Surf the net and lose your trust funds? Cybercrime and law firms-Ian Hu
Law firms are appealing targets for fraud because we have large sums of money and not much security. Denial of service. Deadly sins of cybercrime: greed, trust, fear, ignorance, curiosity, anger
Greed is pretty self-explanatory (if it’s money and to good to be true, it is)
Trust: hackers will do lots of analysis on you and pose as an employee emailing another employee, then attach an email with a virus (.pdfs can contain viruses)
Fear: “Your account has been hacked. Click here to fix things.” Never click. No real company does this.
Curiosity: “Hey, check out this video (with a link)” Don’t click the link at work and put your info at risk
Anger: Lots of data breaches happen because of fired employees allowed data to be breached or stealing info
Hacked client email: will hack account, read emails, will wait until deal closes, will send email telling you to send money to new account, which is the hacker’s account
Rule of thumb: if you are sending money to a client, call the client and confirm the address. If you do this, you will never have a problem.
Ransomeware: Virus will encrypt all your documents, paying doesn’t mean they’ll decrypt, they’ll ask for $5000-$10,000, restore from back up files (not real-time), you need to restore from your previous day backups,
Don visit unknown websites, don’t use file sharing sites, don’t do pop-ups, don’t download unsecured software
Think about getting a cheap laptop specifically for banking, use it for nothing else
Get a firewall on your site
type name of a suspicious emailer and see if they’ve encountered the name before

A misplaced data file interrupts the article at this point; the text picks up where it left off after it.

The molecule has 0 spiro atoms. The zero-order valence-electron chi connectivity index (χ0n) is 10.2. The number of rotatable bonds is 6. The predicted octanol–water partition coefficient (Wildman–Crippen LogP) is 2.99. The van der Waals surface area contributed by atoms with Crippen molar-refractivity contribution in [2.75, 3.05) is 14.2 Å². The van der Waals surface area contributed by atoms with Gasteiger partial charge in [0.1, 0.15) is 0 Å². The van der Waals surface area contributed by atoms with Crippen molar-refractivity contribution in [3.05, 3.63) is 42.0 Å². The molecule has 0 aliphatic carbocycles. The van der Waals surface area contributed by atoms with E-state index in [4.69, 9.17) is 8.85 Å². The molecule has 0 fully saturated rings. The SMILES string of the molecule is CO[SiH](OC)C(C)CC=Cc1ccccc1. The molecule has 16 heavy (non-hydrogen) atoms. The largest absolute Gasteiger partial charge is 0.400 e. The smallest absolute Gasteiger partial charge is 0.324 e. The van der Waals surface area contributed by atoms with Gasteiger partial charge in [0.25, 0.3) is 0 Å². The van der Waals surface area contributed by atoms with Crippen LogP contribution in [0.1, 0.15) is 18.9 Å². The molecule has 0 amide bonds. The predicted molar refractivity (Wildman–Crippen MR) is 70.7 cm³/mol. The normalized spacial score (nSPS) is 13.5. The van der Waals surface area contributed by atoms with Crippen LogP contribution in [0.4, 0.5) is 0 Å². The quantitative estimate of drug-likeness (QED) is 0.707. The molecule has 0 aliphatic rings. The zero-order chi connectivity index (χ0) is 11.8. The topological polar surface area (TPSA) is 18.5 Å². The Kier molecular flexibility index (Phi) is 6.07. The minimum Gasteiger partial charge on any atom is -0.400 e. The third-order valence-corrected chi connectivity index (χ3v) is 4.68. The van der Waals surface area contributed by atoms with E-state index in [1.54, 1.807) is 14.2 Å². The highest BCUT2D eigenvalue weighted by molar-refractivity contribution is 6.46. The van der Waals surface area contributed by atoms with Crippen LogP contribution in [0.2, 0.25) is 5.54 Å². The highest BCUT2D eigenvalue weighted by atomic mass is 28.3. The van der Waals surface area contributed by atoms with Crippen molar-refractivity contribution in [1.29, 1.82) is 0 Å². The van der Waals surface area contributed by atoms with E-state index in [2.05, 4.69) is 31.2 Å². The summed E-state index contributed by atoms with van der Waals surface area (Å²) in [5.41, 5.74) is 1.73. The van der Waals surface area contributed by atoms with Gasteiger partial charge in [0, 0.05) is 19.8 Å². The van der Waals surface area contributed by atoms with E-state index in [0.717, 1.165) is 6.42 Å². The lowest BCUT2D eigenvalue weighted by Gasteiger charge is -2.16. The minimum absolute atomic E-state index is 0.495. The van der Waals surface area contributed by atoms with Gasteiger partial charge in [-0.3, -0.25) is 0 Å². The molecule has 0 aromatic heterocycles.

Josh Kubicki: the importance of the client journey
Design thinking: methodology to put yourself in your client’s shoes and looking at how they interact with your firm
Companies that think about design tend to have higher revenues.
Milkshake: wanted to sell milkshakes, noticed lots of milkshakes sold before 9.30 a.m., did field research and found professionals ordered them, asked buyers who said they bought milkshakes because it was an easy breakfast to eat in the car; restaurants changed milkshake design based on these findings (smaller straws to make it last longer)
Job statement: Our [product or service] help(s) [customer] who want(s) to [job to be done] by [GAIN verb (e.g., increasing, enabling)] and [PAIN verb (e.g, reducing, avoiding)]
Nicholas Hite: Leveraging niche practice dynamics to grow your firms
Niche doesn’t mean narrow. If you niche, you need to know your population and the challenges they face. Have a plan to grow your business in your particular niche. Stay on the leading edge in you niche. Learn the universe in which your clients find themselves.
Put the “reach” in outreach. Look for those who do the things in your niche. Then find out what those people do and reach out to them where they are.
It will always take a village to succeed and stay ahead. If “no” now, ask again later.
So, so boring. Best take-away was to repeat appreciation, as well as those things you want to teach to another, constantly. Political blah, blah, blah.
Recap of the conference, will be in New Orleans next year
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